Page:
How to find a black hole

October 20th, 2005 in Astronomy & Space /
Black Holes in a radar trap

Black holes. Just the name evokes mystery and intrigue. But do they really exist?
Scientists have discovered at least 20 objects in 20 different galaxies that are potential black holes and may contain event horizons. A black hole may even be at the center of the Milky Way Galaxy.

Since the 1960’s, physicists have been analyzing the theory of black holes and astronomers have been looking for examples in the universe.

A black hole is a concentration of mass so enormous that it exhibits its own gravitational force. This force is so great, that nothing escapes from it.

Researchers have found a method to find black holes and analyze their characteristics, such as their mass and gravitational force, to determine if they are in fact black holes.

Astrophysicists first look for compact, massive, dark objects in the center of nearby galaxies. Then they use Newtonian physics and a series of equations to measure the mass and spin angle of the object.

If the object is at least three times the mass of the sun, it is classified as a black hole. However, the mass of most objects found are 10 million times the mass of the sun.

Current research focuses on finding yet more black holes and in particular, discovering if they contain event horizons.

An event horizon is a one-way barrier that causes the isolation of the black hole’s interior from the outside universe. Matter, energy, information, and radiation, for example, can fall into the black hole, but nothing, not even light, can get out.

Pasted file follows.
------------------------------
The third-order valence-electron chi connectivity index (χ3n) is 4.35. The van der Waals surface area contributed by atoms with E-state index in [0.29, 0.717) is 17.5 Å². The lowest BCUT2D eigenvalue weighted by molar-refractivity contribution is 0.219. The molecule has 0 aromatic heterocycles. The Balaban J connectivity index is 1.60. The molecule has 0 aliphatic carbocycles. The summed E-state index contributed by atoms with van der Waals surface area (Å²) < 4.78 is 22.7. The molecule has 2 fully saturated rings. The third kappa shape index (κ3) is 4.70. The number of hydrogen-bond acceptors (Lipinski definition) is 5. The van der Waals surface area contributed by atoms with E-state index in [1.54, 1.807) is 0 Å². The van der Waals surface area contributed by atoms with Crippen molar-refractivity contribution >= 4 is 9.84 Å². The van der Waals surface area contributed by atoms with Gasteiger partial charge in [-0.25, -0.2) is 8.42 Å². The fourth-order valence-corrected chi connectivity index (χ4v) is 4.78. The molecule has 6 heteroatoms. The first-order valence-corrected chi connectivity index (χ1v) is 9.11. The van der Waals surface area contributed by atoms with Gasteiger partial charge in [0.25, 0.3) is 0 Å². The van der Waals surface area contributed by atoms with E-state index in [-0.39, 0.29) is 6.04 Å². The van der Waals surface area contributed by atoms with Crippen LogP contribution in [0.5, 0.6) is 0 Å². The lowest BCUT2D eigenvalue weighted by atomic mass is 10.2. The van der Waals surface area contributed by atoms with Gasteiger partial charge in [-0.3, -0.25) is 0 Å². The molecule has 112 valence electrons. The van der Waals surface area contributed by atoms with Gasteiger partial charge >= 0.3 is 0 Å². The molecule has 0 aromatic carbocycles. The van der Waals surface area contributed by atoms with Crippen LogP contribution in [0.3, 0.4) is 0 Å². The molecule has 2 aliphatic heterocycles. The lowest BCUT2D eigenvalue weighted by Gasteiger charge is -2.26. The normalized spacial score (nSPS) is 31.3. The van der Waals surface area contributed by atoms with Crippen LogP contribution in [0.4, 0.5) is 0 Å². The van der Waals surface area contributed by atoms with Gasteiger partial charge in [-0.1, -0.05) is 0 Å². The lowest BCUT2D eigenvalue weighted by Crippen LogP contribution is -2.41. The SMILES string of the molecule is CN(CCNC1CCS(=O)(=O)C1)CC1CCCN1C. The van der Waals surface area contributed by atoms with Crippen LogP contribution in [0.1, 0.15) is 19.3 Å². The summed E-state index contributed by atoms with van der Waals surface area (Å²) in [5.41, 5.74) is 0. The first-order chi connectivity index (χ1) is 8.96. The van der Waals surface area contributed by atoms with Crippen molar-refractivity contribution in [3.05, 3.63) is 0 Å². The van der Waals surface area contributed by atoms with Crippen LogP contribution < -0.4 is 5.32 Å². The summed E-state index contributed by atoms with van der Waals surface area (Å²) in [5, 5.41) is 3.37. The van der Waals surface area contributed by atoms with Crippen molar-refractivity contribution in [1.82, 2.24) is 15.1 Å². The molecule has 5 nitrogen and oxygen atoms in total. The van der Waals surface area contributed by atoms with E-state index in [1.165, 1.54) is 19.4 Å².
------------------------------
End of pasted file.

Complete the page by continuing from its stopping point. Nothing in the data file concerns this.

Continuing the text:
For years, astronomers have been studying a huge, dark object in the center of the Milky Way Galaxy that affects the motion of the stars and gasses that are nearby.

Infrared technology has been used to discover that there are stars orbiting this object. The mass of this object is 30 million times the mass of the sun. Most astrophysicists have accepted that this is a black hole in the center of the Milky Way Galaxy.

Physicists and astronomers alike are working to find even more black holes in many different galaxies, and to find stronger evidence that they have event horizons.

So it appears that the existence of black holes may not be such a mystery. However, the intrigue still remains at the thought of enormous black objects with masses at least 10 million times that of the sun.

Could they be at the center of every galaxy?

Reference:

Narayan R. 2005. Black holes in astrophysics. New Journal of Physics. 7:199.

Image: Max Planck Institute for Extraterrestrial Physics
Story: by Gina Buss, Copyright PhysOrg.com

"How to find a black hole." October 20th, 2005. http://phys.org/news7420.html